The most common symptom is blood in the urine, although there are many other conditions (such as bladder infections) which can cause this. The other less common symptoms (frequency of urination and pain when urinating) can also have other causes.

Read more about treatment for Bladder Cancer


The bladder is a hollow, muscular, balloon-like organ that collects and stores urine. It is in the lower part of the abdomen (the pelvis). Urine consists of water and waste products not needed by the body. The bladder is lined with a urine-proof membrane which stops the urine being absorbed back into the body. The cells of this membrane are called transitional cells or urothelial cells, and the lining membrane is called the urothelium.

The two kidneys produce urine, which is carried to the bladder by two tubes called ureters. The bladder stores the urine, and when it is full enough, nerve signals are sent to the brain. To get rid of the urine, the muscle of the bladder contracts, forcing the urine out of the body through a tube called the urethra.

  • In women, the urethra is a very short tube in front of the vagina.
  • In men the tube is longer and passes through the prostate gland and the penis. 

Bladder cancer spreads by extending into the nearby organs, including the prostate, uterus, vagina, ureters, and rectum. It can also spread to the pelvic lymph nodes or to other parts of the body, such as the liver, lungs and bones.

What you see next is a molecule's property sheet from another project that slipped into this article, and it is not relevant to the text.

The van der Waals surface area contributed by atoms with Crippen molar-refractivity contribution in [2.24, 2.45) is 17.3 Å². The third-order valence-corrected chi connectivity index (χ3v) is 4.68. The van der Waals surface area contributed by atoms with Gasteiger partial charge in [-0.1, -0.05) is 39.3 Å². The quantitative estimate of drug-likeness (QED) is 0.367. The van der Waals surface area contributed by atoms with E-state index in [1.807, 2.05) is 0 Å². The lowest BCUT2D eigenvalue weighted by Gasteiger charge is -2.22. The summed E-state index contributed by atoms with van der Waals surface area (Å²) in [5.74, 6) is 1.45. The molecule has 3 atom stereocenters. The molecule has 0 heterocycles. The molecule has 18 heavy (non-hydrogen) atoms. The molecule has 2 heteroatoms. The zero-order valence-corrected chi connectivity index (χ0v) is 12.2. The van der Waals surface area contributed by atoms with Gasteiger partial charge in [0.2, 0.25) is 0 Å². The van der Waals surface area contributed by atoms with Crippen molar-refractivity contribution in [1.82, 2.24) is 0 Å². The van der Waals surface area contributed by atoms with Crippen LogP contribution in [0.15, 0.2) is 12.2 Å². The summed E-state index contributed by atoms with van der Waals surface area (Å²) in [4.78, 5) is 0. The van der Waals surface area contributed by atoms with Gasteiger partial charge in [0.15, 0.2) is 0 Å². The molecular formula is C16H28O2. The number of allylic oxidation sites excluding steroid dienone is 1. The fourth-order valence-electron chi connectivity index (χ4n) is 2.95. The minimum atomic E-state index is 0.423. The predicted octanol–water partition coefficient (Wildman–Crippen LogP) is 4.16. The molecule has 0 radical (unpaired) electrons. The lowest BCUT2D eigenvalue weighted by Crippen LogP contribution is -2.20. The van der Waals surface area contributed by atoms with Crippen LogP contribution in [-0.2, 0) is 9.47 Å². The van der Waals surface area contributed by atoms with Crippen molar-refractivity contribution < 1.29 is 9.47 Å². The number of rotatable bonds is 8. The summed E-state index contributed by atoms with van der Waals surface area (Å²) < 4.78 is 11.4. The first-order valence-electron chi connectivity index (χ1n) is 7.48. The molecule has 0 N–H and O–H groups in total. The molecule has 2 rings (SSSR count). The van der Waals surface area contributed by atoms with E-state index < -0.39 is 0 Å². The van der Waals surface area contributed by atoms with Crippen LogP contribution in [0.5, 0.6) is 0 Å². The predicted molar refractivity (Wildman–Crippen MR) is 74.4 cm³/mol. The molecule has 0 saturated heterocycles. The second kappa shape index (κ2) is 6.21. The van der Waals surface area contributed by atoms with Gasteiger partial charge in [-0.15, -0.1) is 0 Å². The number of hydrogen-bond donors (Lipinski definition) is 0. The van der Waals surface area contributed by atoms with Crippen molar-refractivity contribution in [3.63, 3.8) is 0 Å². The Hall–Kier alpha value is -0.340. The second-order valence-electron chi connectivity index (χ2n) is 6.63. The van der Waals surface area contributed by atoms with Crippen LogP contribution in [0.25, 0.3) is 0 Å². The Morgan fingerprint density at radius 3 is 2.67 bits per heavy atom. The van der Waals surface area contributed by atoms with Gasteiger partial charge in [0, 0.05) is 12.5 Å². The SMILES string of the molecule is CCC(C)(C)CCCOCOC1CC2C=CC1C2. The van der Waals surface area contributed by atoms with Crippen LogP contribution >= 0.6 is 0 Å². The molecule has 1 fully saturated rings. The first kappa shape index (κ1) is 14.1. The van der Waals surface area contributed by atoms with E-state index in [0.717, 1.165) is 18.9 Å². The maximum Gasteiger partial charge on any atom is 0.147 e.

If a patient shows symptoms that suggest bladder cancer, the doctor may check general signs of health and may then order lab tests and one or more of the following procedures:

  • Physical exam: The doctor feels the abdomen and pelvis for tumours. The physical exam may include a rectal or vaginal exam.
  • Urine tests: The laboratory checks the urine for blood, cancer cells and other signs of disease.
  • Cytoscopy: The doctor inserts a thin, lighted tube, called a cystoscope (a tube with a small camera on the end), through the urethra and into the bladder to examine the lining. The patient usually does not need anaesthesia for this procedure.
  • Intravenous pyelogram (IVP): An iodine-based contrast dye is injected into a vein and then a series of x-ray type images are taken at timed intervals. As the kidneys are responsible for removing contrast dye from the blood, it then collects in the urine in the bladder and shows up on the x-ray. This test is designed to study the kidneys, bladder, and ureters (the tubes which carry urine from the kidneys to the bladder). Abnormalities in the appearance of the kidneys or ureters, abnormalities in the distribution of contrast within a kidney, unequal amounts of dye in each kidney, or abnormalities in the collecting systems can be identified. These all suggest particular diseases and conditions.